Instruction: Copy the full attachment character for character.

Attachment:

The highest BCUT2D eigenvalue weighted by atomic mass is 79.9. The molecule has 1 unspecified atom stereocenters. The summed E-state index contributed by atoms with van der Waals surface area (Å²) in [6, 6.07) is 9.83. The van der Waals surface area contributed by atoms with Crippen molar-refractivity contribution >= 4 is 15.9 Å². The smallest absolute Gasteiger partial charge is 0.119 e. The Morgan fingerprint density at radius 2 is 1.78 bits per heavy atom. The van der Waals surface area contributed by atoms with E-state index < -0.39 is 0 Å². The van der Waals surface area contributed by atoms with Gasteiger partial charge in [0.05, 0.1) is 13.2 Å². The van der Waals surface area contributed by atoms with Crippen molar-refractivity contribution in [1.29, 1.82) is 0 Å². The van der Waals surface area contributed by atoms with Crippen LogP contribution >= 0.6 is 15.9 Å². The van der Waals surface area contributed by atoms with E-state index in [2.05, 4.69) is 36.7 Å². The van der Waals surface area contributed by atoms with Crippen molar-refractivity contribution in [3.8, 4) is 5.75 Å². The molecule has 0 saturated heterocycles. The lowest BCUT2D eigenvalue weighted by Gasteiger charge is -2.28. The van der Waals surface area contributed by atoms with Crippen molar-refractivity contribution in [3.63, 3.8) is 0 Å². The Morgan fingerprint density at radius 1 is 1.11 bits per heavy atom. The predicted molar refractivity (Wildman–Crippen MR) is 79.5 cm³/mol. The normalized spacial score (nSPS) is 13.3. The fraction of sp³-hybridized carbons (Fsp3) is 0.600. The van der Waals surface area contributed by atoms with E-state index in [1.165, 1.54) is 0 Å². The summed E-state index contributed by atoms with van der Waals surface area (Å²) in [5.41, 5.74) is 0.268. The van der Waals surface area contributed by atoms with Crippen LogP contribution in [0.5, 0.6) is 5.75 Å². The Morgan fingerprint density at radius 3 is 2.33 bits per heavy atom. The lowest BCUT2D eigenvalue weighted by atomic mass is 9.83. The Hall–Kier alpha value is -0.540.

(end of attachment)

The highest BCUT2D eigenvalue weighted by atomic mass is 79.9. The molecule has 1 unspecified atom stereocenters. The summed E-state index contributed by atoms with van der Waals surface area (Å²) in [6, 6.07) is 9.83. The van der Waals surface area contributed by atoms with Crippen molar-refractivity contribution >= 4 is 15.9 Å². The smallest absolute Gasteiger partial charge is 0.119 e. The Morgan fingerprint density at radius 2 is 1.78 bits per heavy atom. The van der Waals surface area contributed by atoms with E-state index < -0.39 is 0 Å². The van der Waals surface area contributed by atoms with Gasteiger partial charge in [0.05, 0.1) is 13.2 Å². The van der Waals surface area contributed by atoms with Crippen molar-refractivity contribution in [1.29, 1.82) is 0 Å². The van der Waals surface area contributed by atoms with Crippen LogP contribution >= 0.6 is 15.9 Å². The van der Waals surface area contributed by atoms with E-state index in [2.05, 4.69) is 36.7 Å². The van der Waals surface area contributed by atoms with Crippen molar-refractivity contribution in [3.8, 4) is 5.75 Å². The molecule has 0 saturated heterocycles. The lowest BCUT2D eigenvalue weighted by Gasteiger charge is -2.28. The van der Waals surface area contributed by atoms with Crippen molar-refractivity contribution in [3.63, 3.8) is 0 Å². The Morgan fingerprint density at radius 1 is 1.11 bits per heavy atom. The predicted molar refractivity (Wildman–Crippen MR) is 79.5 cm³/mol. The normalized spacial score (nSPS) is 13.3. The fraction of sp³-hybridized carbons (Fsp3) is 0.600. The van der Waals surface area contributed by atoms with E-state index in [1.165, 1.54) is 0 Å². The summed E-state index contributed by atoms with van der Waals surface area (Å²) in [5.41, 5.74) is 0.268. The van der Waals surface area contributed by atoms with Crippen LogP contribution in [0.5, 0.6) is 5.75 Å². The Morgan fingerprint density at radius 3 is 2.33 bits per heavy atom. The lowest BCUT2D eigenvalue weighted by atomic mass is 9.83. The Hall–Kier alpha value is -0.540.